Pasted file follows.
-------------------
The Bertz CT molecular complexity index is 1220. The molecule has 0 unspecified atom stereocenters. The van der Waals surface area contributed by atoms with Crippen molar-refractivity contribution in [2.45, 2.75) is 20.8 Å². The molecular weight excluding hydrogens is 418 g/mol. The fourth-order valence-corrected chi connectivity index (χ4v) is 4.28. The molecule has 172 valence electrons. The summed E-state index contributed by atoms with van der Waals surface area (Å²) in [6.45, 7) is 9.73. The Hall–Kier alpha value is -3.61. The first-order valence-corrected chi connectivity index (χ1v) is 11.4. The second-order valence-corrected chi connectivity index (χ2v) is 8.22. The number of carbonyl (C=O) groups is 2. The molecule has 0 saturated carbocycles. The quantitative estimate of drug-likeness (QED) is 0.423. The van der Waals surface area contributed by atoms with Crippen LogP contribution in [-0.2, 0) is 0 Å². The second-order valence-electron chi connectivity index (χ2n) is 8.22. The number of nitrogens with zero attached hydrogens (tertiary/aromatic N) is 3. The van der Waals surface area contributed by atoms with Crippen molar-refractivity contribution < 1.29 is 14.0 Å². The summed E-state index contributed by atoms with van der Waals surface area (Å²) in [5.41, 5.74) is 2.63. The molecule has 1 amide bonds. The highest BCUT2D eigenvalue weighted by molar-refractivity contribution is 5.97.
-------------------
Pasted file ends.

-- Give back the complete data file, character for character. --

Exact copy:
The Bertz CT molecular complexity index is 1220. The molecule has 0 unspecified atom stereocenters. The van der Waals surface area contributed by atoms with Crippen molar-refractivity contribution in [2.45, 2.75) is 20.8 Å². The molecular weight excluding hydrogens is 418 g/mol. The fourth-order valence-corrected chi connectivity index (χ4v) is 4.28. The molecule has 172 valence electrons. The summed E-state index contributed by atoms with van der Waals surface area (Å²) in [6.45, 7) is 9.73. The Hall–Kier alpha value is -3.61. The first-order valence-corrected chi connectivity index (χ1v) is 11.4. The second-order valence-corrected chi connectivity index (χ2v) is 8.22. The number of carbonyl (C=O) groups is 2. The molecule has 0 saturated carbocycles. The quantitative estimate of drug-likeness (QED) is 0.423. The van der Waals surface area contributed by atoms with Crippen LogP contribution in [-0.2, 0) is 0 Å². The second-order valence-electron chi connectivity index (χ2n) is 8.22. The number of nitrogens with zero attached hydrogens (tertiary/aromatic N) is 3. The van der Waals surface area contributed by atoms with Crippen molar-refractivity contribution < 1.29 is 14.0 Å². The summed E-state index contributed by atoms with van der Waals surface area (Å²) in [5.41, 5.74) is 2.63. The molecule has 1 amide bonds. The highest BCUT2D eigenvalue weighted by molar-refractivity contribution is 5.97.